I started collecting comics in the late 1980s. I was a huge fan and took weekly walks to the comic book store to get my favorite books. By the mid 1990s, however, there were too many X-Titles, too many crossovers, and too much Rob Liefeld. I still keep up a little. I will look stuff up or listen to the guys here argue about Cyclops vs Wolverine, but my comic collecting days have passed.
Every once in while however, I will read something. Recently, a friend got me the first issue of The Snagglepuss Chronicles for my birthday and when he told me the comic book club he was in was going to read Jeff Lemire’s The Underwater Welder, I immediately joined.
The Underwater Welder is about Jack Joseph, a soon-to-be first time father who is juggling ghosts of the past and responsibilities of the future. The distant past and near future seem to be converging and Jack’s only escape seems to be underwater. But can he get away from his escape?
The most noticeable part of The Underwater Welder is Lemire’s amazing art. Every page is deceptively captivating. At the quickest of glances, the characters and buildings almost look like absent minded doodles. Anything more than a perfunctory look, however, will draw the reader in. Lines in Jack’s face show the hesitation and doubt that his character cannot give voice to while Susie’s eyes convey the worry and frustration she has been dealing with. The book does not have many characters, but each one is masterfully drawn to show maximum emotion.
Panel placement is also an important part of the storytelling. At its core, The Underwater Welder is a mystery. Many times, Lemire will utilize a nine panel page, with many of the panels being a separate part of a bigger picture. Readers are not just trying to solve the mystery in their heads — they are literally trying to piece together a puzzle visually.
Along with multiple panel pages, Lemire adds in stunning full page scenes. These normally dialogue free splash pages showcase the use of ink washed blacks and greys. White is also used effectively throughout the story. The darker colors are used during underwater scenes while white is used in dry land scenes. The use of basic colors along with great detail is engaging.
The art of The Underwater Welder would not be as effective if not for the great story it tells. This is a tale that is relatable on many different levels. Most obviously, it deals with relationships between fathers and sons and spouses. The themes explored go much deeper, however. Along with familial connections, the book deals with impending parenthood, memories and how we view the past, and being honest with ourselves and others.
The characters in The Underwater Welder do a great job of pushing the story’s ideas. Jack fondly reminisces on childhood moments with his dad who scavenges the ocean for treasures and tells anyone who will listen about a hidden treasure. HIs attachment is so strong that Jack, an English major, has returned to the small town he grew up in to work as an underwater welder. Jack’s halcyon memories are told through flashbacks that show the strong relationship between father and son. When the story comes back to the present, the reader can see that Jack is becoming his father.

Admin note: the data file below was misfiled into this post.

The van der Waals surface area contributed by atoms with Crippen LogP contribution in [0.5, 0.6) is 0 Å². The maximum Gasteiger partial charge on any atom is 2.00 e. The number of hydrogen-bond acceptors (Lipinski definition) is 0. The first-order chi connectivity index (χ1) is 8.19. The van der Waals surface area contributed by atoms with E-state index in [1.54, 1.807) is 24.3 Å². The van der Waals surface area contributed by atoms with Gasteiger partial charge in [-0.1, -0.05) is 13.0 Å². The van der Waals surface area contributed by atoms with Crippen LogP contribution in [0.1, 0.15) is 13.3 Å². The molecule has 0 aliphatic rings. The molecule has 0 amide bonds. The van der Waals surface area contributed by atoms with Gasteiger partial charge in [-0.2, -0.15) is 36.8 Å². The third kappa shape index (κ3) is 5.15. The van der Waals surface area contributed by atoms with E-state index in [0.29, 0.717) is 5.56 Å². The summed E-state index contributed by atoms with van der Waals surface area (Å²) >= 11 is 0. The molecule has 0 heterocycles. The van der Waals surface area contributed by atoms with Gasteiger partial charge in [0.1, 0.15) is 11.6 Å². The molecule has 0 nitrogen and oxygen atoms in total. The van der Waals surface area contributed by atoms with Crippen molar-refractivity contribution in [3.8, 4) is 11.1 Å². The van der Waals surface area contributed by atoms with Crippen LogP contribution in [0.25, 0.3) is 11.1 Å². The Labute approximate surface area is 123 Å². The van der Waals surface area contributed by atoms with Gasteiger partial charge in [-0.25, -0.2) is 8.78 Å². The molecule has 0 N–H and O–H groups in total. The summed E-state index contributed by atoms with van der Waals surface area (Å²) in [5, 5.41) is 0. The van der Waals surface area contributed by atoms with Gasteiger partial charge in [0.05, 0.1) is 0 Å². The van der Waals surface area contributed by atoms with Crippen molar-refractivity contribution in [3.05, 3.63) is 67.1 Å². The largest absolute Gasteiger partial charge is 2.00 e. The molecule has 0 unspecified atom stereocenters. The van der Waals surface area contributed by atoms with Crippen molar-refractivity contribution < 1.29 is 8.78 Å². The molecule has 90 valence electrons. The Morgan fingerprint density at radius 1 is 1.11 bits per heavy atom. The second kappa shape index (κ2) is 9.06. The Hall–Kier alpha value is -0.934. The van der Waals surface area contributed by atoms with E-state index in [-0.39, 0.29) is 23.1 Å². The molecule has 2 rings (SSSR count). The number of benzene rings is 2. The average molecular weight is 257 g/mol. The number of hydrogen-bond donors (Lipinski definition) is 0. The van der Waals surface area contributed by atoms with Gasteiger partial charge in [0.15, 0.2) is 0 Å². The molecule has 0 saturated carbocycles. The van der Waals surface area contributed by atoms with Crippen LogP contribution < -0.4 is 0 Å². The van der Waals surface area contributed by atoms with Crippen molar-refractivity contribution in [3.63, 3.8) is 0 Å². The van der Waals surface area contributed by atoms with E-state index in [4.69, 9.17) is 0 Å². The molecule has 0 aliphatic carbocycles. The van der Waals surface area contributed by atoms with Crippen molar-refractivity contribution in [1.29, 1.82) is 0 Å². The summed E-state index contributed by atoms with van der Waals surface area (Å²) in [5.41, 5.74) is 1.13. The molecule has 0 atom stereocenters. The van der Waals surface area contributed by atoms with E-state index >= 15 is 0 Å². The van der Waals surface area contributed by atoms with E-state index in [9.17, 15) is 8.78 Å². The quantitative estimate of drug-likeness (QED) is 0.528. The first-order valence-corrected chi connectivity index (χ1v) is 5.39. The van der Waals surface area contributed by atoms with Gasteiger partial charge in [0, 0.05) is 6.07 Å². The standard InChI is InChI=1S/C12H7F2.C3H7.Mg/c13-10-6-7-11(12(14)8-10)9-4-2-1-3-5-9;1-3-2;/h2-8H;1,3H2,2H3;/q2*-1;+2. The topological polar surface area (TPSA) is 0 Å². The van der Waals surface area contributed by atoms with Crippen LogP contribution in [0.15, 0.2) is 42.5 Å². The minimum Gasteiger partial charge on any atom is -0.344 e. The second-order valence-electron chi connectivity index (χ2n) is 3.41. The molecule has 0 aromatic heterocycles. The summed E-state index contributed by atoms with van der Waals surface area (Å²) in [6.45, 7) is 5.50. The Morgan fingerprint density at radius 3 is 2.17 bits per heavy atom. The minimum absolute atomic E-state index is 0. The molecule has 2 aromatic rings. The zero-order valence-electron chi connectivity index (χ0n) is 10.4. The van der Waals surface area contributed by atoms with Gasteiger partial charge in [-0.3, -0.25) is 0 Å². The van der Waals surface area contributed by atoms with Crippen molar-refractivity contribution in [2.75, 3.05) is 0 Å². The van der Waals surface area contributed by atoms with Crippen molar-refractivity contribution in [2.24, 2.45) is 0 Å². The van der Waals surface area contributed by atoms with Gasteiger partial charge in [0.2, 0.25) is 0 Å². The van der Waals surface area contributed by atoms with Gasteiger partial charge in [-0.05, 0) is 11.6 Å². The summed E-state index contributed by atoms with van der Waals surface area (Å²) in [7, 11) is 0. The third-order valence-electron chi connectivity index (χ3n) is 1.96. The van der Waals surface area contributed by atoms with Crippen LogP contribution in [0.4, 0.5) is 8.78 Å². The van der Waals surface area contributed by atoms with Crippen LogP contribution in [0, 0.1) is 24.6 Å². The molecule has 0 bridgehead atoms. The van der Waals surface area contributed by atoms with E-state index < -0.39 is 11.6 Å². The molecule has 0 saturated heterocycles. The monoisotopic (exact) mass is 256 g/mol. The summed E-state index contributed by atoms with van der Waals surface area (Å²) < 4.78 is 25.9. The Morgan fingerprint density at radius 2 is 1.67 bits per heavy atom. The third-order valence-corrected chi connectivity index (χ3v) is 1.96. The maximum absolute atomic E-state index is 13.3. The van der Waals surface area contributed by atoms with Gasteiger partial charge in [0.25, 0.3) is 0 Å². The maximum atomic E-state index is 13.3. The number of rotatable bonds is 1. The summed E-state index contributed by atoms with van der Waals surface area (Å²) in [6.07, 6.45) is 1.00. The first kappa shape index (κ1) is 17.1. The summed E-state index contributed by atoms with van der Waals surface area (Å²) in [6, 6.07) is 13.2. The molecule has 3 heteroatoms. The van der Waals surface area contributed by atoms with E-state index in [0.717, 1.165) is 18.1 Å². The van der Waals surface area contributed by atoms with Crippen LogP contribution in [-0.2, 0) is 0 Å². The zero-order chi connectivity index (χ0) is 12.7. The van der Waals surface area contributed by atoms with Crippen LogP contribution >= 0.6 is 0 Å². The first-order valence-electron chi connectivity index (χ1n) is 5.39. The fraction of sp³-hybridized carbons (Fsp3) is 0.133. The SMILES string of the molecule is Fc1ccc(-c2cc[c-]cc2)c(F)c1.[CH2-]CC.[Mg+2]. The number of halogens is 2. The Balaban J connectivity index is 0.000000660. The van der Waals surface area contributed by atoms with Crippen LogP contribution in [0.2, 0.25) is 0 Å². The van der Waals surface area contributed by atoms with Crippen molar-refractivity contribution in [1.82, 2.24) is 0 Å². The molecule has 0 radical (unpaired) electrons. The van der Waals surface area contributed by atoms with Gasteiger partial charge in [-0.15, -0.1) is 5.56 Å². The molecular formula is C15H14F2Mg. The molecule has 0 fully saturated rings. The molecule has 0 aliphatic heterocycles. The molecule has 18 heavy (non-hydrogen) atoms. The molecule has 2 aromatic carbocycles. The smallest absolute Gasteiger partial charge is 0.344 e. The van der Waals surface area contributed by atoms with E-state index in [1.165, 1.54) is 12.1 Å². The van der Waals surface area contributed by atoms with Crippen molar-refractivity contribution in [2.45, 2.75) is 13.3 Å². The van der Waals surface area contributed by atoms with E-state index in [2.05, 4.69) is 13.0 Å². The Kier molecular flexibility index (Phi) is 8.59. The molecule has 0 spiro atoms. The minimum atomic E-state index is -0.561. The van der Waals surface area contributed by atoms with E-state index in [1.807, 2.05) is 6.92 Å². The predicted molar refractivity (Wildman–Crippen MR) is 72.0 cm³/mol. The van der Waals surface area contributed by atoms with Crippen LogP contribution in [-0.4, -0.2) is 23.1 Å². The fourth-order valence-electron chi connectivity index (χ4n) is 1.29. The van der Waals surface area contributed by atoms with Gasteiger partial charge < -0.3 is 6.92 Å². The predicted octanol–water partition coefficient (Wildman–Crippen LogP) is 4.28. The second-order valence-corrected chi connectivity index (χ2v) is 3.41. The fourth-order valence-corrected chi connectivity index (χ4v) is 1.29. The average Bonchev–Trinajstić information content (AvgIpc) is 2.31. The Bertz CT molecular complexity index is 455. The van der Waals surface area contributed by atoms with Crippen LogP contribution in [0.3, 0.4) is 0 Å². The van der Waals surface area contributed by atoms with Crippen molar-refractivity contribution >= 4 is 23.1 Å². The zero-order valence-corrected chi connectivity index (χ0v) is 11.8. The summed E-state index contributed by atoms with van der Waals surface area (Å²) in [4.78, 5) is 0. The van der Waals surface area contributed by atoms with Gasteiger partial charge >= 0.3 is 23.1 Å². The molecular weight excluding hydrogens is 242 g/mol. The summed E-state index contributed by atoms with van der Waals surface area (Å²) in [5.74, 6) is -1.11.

The flashbacks also show why Jack acting like his father may not be a good thing. Though Jack’s memories are pleasant, the reader sees them with an objective eye. While it is clear that he loves his son, it is also apparent that Jack’s father has serious problems. This is also shown in present day conversations Jack has with his mother. It is great writing that manages to be subtle and in your face at the same time.
Susie is well written and is almost the antithesis to Jack’s father. Much like his father, Susie deeply loves Jack. The seemingly playful banter between the two reveals the difference, however. Where Jack’s father is willing to sugarcoat bad news and wow his son with tales of grandeur, Susie constantly tries to keep her husband grounded in reality. This dichotomy is also seen in Jack’s attitude towards the two. Jack lovingly remembers his father and almost seems to resent Susie.
The Underwater Welder tells a strong story, however it is very routine. Lemire does nothing new, which may be why the art overpowers the story. The themes explored are deep, but the actual plot is a familiar one. It is clear that the finale is supposed to deliver an emotional gut punch, but for some the predictability of the story may lessen the blow. This is definitely a case where the journey is is more interesting than the destination.
The Underwater Welder is a well written graphic novel that will engage readers. The art is cinematic and the book is almost like a storyboard. Some may find the story a tad generic, but the interesting and fleshed out characters make it an incredibly enjoyable read.
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